Cheryl Lavin: Food often is a key component in a relationship
Subscribe for unlimited digital access.
Try one month for $1!
Subscribe for unlimited digital access. Try one month for $1!
What’s the most important room in the house when it comes to romance? You say the bedroom? I say the kitchen . . .
IRIS: I had never learned to cook, but I was dating Sam and he didn’t have much money to take me out, so I suggested I make dinner. I figured spaghetti and (bottled) meat sauce would be easy. I assembled a salad from the salad bar at my grocery store, bought a bottle of wine, French bread and some brownies.
The only problem was, I was living in a tiny studio apartment and I didn’t have much kitchen equipment. I only had two really little pots. I used one to heat the sauce and the other to cook the pasta. It came out a congealed mess. I couldn’t separate it into strands, so I had to cut it into slices. I can’t believe he ate it! And asked for seconds!
MAISIE: I knew he came from a large family with lots of sisters and brothers, still, the way he ate —with his elbows pointed up and out as if he were guarding his plate from hoards of marauding invaders and his face inches away from his food as if it were going to disappear — was a total turn-off.
JASON: She was a very classy babe in every way except one: She would never cut the lettuce in her salad. She’d stick her fork into her plate and whatever was impaled would go directly into her mouth. Huge leaves were stuffed in there, usually with some hanging out. She looked like a dog with a bone in its mouth. Not a pretty sight.
AMY: My kitchen repertoire was quite limited, but I wanted to cook for my boyfriend. I stuck with breaded porkchops, salad and my ‘special’ ranch dressing mashed potatoes. He loved everything, especially the mashed potatoes. We’ve been together for over 10 years now, and I still say I won his heart with those mashed potatoes. Love based on spuds? There are worse things in the world!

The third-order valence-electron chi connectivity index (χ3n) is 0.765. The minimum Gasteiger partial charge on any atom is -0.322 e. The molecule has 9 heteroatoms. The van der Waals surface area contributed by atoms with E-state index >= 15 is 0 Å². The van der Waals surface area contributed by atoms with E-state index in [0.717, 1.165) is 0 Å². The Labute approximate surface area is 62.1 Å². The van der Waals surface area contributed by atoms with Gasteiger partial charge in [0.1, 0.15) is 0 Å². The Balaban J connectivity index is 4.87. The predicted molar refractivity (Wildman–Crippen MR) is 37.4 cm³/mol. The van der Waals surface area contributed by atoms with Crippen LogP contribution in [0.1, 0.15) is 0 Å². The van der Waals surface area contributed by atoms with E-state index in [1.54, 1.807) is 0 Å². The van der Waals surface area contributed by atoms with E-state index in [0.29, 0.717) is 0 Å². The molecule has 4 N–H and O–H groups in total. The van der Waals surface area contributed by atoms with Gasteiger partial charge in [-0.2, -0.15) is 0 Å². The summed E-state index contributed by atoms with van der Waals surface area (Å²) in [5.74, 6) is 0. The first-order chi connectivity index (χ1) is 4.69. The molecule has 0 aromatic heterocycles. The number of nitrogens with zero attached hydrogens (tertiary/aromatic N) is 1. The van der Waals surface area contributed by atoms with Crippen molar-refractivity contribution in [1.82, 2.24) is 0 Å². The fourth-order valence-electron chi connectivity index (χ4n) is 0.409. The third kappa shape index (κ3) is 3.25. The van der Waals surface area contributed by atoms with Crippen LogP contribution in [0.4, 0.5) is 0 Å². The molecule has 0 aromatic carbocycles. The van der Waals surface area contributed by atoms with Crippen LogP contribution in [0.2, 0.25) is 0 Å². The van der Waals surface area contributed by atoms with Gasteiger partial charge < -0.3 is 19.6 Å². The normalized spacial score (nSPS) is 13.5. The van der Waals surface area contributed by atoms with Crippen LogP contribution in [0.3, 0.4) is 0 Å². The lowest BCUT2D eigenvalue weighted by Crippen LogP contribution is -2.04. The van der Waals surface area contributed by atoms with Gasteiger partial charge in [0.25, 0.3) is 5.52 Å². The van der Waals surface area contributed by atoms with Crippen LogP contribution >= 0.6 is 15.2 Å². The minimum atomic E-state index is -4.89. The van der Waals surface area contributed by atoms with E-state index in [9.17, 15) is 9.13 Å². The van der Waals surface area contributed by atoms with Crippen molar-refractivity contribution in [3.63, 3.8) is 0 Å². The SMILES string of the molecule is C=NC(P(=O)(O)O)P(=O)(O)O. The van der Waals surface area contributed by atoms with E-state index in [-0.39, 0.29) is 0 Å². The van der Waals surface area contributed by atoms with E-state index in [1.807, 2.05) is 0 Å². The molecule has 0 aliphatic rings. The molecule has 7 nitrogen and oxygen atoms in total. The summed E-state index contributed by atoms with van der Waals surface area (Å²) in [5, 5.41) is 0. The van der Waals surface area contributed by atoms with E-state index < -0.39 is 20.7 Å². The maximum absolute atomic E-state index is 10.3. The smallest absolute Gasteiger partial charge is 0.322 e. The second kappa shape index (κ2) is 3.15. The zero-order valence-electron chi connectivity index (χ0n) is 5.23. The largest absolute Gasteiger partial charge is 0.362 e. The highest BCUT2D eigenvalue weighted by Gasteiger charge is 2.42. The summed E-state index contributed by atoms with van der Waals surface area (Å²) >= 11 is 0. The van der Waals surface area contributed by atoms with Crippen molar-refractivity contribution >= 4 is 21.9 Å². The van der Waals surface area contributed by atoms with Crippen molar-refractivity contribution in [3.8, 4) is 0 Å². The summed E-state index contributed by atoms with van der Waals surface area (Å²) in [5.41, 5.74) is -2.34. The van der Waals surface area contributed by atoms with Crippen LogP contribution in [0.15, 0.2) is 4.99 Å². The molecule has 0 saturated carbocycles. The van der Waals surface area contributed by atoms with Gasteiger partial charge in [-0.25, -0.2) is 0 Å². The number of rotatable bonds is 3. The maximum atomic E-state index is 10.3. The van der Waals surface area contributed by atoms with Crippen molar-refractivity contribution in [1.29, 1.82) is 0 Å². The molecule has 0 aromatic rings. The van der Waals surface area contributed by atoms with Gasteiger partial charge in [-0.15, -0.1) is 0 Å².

LANA: I know this is going to sound incredibly picky, but I broke up with a perfectly nice guy because he would always order white toast with his eggs and American cheese on his burger. I just thought with a choice of white, whole wheat, rye, or English muffin and American, Swiss, jack, or Roquefort to always order white and American was safe and boring and I didn’t think we could have much of a future.
CASSIE: I was famous among my friends and family for my roast chicken. My secret was Kitchen Bouquet. I’d rub it all over the chicken, and it would come out brown and crisp on the outside and moist and flavorful on the inside.
Trent was 60 years old and a widower for 10 years. He ate out three times a day and I knew he was dying for a home-cooked meal. I wanted to impress him, so I told him I’d make my ‘famous’ chicken.
Unfortunately, I didn’t realize I was out of Kitchen Bouquet until he was sitting in my living room, having a drink and salivating. I was so used to cooking the chicken a certain way that I didn’t have a back-up recipe. So I just stuck it in the oven. It came out pale and soggy. Trent just looked at it and suggested we go out to eat.
What part has food, restaurants, or cooking played in your relationships? Send your tale, along with your questions, problems and rants to firstname.lastname@example.org.
And check out my new ebook, “Dear Cheryl: Advice from Tales from the Front.” COPYRIGHT 2014 CREATORS.COM